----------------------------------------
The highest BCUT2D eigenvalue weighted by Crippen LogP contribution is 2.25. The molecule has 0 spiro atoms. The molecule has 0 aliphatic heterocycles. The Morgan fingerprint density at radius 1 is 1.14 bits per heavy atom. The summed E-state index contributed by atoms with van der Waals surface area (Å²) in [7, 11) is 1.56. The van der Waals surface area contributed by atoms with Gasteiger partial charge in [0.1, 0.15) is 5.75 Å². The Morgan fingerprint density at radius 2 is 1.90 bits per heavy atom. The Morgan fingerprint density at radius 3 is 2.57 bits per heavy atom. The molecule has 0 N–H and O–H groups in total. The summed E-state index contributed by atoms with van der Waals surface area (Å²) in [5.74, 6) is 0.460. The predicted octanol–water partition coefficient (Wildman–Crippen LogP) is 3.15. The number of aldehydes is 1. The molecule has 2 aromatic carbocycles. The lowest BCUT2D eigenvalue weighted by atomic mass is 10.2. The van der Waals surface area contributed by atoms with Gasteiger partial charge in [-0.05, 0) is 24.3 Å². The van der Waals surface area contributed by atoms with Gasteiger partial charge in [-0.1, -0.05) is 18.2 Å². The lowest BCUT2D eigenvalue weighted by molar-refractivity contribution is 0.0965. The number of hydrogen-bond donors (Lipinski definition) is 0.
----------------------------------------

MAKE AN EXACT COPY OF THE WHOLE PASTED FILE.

The highest BCUT2D eigenvalue weighted by Crippen LogP contribution is 2.25. The molecule has 0 spiro atoms. The molecule has 0 aliphatic heterocycles. The Morgan fingerprint density at radius 1 is 1.14 bits per heavy atom. The summed E-state index contributed by atoms with van der Waals surface area (Å²) in [7, 11) is 1.56. The van der Waals surface area contributed by atoms with Gasteiger partial charge in [0.1, 0.15) is 5.75 Å². The Morgan fingerprint density at radius 2 is 1.90 bits per heavy atom. The Morgan fingerprint density at radius 3 is 2.57 bits per heavy atom. The molecule has 0 N–H and O–H groups in total. The summed E-state index contributed by atoms with van der Waals surface area (Å²) in [5.74, 6) is 0.460. The predicted octanol–water partition coefficient (Wildman–Crippen LogP) is 3.15. The number of aldehydes is 1. The molecule has 2 aromatic carbocycles. The lowest BCUT2D eigenvalue weighted by atomic mass is 10.2. The van der Waals surface area contributed by atoms with Gasteiger partial charge in [-0.05, 0) is 24.3 Å². The van der Waals surface area contributed by atoms with Gasteiger partial charge in [-0.1, -0.05) is 18.2 Å². The lowest BCUT2D eigenvalue weighted by molar-refractivity contribution is 0.0965. The number of hydrogen-bond donors (Lipinski definition) is 0.